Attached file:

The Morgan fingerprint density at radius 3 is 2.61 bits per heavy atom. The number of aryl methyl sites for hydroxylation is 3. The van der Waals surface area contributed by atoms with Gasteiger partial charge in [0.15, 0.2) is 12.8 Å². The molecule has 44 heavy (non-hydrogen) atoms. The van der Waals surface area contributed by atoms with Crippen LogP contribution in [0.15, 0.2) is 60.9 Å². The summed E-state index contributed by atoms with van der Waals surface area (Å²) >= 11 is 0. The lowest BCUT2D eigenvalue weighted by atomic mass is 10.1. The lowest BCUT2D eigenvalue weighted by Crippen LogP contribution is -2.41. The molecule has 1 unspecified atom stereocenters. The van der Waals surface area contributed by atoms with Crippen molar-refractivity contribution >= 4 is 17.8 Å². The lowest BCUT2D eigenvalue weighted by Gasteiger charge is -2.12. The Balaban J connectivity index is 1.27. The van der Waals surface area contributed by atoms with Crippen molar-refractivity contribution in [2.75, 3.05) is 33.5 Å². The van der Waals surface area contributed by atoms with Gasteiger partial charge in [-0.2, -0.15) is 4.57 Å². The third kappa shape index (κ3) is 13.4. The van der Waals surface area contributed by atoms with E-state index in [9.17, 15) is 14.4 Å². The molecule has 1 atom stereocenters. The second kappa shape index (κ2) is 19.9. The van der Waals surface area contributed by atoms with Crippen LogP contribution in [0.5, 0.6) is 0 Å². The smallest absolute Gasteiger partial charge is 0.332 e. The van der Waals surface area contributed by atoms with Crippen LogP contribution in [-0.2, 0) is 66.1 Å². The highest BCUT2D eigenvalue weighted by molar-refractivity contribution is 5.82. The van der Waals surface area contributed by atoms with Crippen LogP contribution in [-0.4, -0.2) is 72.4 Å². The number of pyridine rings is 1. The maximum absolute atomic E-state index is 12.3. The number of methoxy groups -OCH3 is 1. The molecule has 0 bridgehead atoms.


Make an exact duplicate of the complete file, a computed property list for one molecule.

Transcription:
The Morgan fingerprint density at radius 3 is 2.61 bits per heavy atom. The number of aryl methyl sites for hydroxylation is 3. The van der Waals surface area contributed by atoms with Gasteiger partial charge in [0.15, 0.2) is 12.8 Å². The molecule has 44 heavy (non-hydrogen) atoms. The van der Waals surface area contributed by atoms with Crippen LogP contribution in [0.15, 0.2) is 60.9 Å². The summed E-state index contributed by atoms with van der Waals surface area (Å²) >= 11 is 0. The lowest BCUT2D eigenvalue weighted by atomic mass is 10.1. The lowest BCUT2D eigenvalue weighted by Crippen LogP contribution is -2.41. The molecule has 1 unspecified atom stereocenters. The van der Waals surface area contributed by atoms with Crippen molar-refractivity contribution >= 4 is 17.8 Å². The lowest BCUT2D eigenvalue weighted by Gasteiger charge is -2.12. The Balaban J connectivity index is 1.27. The van der Waals surface area contributed by atoms with Crippen molar-refractivity contribution in [2.75, 3.05) is 33.5 Å². The van der Waals surface area contributed by atoms with Gasteiger partial charge in [-0.2, -0.15) is 4.57 Å². The third kappa shape index (κ3) is 13.4. The van der Waals surface area contributed by atoms with E-state index in [9.17, 15) is 14.4 Å². The molecule has 1 atom stereocenters. The second kappa shape index (κ2) is 19.9. The van der Waals surface area contributed by atoms with Crippen LogP contribution in [0.5, 0.6) is 0 Å². The smallest absolute Gasteiger partial charge is 0.332 e. The van der Waals surface area contributed by atoms with Crippen LogP contribution in [-0.2, 0) is 66.1 Å². The highest BCUT2D eigenvalue weighted by molar-refractivity contribution is 5.82. The van der Waals surface area contributed by atoms with Crippen LogP contribution in [-0.4, -0.2) is 72.4 Å². The number of pyridine rings is 1. The maximum absolute atomic E-state index is 12.3. The number of methoxy groups -OCH3 is 1. The molecule has 0 bridgehead atoms.